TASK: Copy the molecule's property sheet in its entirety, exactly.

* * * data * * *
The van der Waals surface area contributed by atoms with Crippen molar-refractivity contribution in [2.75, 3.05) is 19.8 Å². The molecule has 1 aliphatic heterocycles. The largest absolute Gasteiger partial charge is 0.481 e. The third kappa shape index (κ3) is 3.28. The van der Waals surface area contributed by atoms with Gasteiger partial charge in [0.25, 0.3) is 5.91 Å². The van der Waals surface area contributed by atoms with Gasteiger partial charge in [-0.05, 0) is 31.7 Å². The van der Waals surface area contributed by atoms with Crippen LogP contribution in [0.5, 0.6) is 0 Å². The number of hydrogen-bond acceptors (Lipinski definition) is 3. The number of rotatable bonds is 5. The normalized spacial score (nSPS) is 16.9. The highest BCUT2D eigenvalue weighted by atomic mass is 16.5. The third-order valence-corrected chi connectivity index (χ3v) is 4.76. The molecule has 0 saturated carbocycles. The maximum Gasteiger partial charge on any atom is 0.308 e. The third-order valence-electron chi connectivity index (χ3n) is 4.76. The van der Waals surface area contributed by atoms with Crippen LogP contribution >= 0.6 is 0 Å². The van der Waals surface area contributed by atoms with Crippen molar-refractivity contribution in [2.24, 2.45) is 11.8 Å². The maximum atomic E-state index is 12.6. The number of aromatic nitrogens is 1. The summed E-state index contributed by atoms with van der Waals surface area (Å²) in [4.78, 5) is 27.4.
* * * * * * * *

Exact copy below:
The van der Waals surface area contributed by atoms with Crippen molar-refractivity contribution in [2.75, 3.05) is 19.8 Å². The molecule has 1 aliphatic heterocycles. The largest absolute Gasteiger partial charge is 0.481 e. The third kappa shape index (κ3) is 3.28. The van der Waals surface area contributed by atoms with Gasteiger partial charge in [0.25, 0.3) is 5.91 Å². The van der Waals surface area contributed by atoms with Gasteiger partial charge in [-0.05, 0) is 31.7 Å². The van der Waals surface area contributed by atoms with Crippen LogP contribution in [0.5, 0.6) is 0 Å². The number of hydrogen-bond acceptors (Lipinski definition) is 3. The number of rotatable bonds is 5. The normalized spacial score (nSPS) is 16.9. The highest BCUT2D eigenvalue weighted by atomic mass is 16.5. The third-order valence-corrected chi connectivity index (χ3v) is 4.76. The molecule has 0 saturated carbocycles. The maximum Gasteiger partial charge on any atom is 0.308 e. The third-order valence-electron chi connectivity index (χ3n) is 4.76. The van der Waals surface area contributed by atoms with Crippen LogP contribution >= 0.6 is 0 Å². The van der Waals surface area contributed by atoms with Crippen molar-refractivity contribution in [2.24, 2.45) is 11.8 Å². The maximum atomic E-state index is 12.6. The number of aromatic nitrogens is 1. The summed E-state index contributed by atoms with van der Waals surface area (Å²) in [4.78, 5) is 27.4.